A male college student holds a neck tie.Elma Nfor has decided it’s time to live up to his reputation as the “tie guy.” A soccer player and Wingate junior who lived in Cameroon until he was 8 years old, Nfor is often the best-dressed among his group of friends and would like to see male students all over campus wearing neck ties — most specifically, “The Bonding Tie” he has just begun marketing.

A human services major who is addicted to the show “Shark Tank,” Nfor often sounds more like an entrepreneur than a social worker. But he contends that his money-making motives are all about helping those on both sides of the transaction.

“My dad always taught us that you dress for the job you want, not for the job you have,” Nfor said. “When you wear a tie you look better, people receive you a lot better and, man, does it give you confidence.”

As much as he likes wearing ties, Nfor said he understands why many men don’t.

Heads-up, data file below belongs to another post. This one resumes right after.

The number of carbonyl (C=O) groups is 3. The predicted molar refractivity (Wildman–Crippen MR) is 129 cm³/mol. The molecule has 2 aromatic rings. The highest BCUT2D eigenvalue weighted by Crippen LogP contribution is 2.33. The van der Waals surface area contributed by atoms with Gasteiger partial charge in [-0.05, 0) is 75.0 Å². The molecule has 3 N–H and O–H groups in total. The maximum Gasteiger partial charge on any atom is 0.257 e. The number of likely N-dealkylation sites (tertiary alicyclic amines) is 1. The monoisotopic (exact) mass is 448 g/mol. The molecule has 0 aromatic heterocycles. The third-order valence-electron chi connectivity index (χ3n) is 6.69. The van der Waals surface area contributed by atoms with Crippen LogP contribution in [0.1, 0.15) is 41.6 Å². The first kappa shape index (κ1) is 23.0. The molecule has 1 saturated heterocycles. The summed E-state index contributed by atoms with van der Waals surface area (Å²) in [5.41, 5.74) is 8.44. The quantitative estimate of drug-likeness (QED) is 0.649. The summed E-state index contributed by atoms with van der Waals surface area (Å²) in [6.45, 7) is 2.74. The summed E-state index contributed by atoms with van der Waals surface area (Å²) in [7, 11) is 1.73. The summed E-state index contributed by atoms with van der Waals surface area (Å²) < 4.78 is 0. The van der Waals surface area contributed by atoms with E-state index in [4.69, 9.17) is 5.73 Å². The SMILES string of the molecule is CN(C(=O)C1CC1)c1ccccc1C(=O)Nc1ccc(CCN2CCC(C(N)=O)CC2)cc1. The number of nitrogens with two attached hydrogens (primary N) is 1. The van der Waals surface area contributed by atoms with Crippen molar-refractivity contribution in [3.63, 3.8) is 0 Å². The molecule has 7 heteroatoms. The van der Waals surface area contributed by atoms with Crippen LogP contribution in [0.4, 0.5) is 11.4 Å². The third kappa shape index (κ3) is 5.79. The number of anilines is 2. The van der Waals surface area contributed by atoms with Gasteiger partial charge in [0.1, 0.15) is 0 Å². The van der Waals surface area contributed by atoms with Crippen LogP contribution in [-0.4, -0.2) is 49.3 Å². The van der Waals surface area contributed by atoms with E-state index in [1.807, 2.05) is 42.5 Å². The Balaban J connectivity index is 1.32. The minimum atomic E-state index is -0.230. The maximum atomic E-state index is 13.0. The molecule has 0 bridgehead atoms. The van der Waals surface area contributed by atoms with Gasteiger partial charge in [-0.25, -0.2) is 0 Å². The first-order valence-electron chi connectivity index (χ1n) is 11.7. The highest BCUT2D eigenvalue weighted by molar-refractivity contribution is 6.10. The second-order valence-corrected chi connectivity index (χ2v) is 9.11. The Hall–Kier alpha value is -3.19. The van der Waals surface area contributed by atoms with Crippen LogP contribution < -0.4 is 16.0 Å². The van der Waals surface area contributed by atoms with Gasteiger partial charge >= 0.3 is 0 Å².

“When it’s windy, they’re flying everywhere; they get in your food. I see guys putting their ties over their shoulder or tucking them into their shirts,” he laments, wincing. “I have nightmares when I see that.”

The flying-tie issues, coupled with his desire to contribute to the family income (Nfor’s father died five years ago, and his mother is raising four children), led Nfor to seek out a manufacturer to make ties with a keeper loop on the back of the blade and button holes down the back of the tail that connect it to the shirt to anchor the tie.

Now, armed with a sample and an email graphic showing 18 different colors of microfiber fabric, Nfor is working toward his goal of taking orders for 500 neck ties, ties that he’ll have manufactured in China over a three-week period and shipped here for delivery to customers before Wingate’s May 20 graduation.

“We will only accept payment after we have made your product, because our customers come before money,” Nfor said.

Although his goals of playing professional soccer and finding a human services job involving children take precedence over his entrepreneurial exploits, Nfor doesn’t see why he can’t make time for all of it.

“I am an American, so anything is possible,” he said. “With the work ethic that my parents have given us, I have no excuse. They got us from Cameroon to America, so recognizing opportunities everywhere and taking them has been normal for me.”

Nfor can be reached via email at nj.nfor955@wingate.edu or by phone at 502-510-8384. His ties sell for $25.

April 20, 2017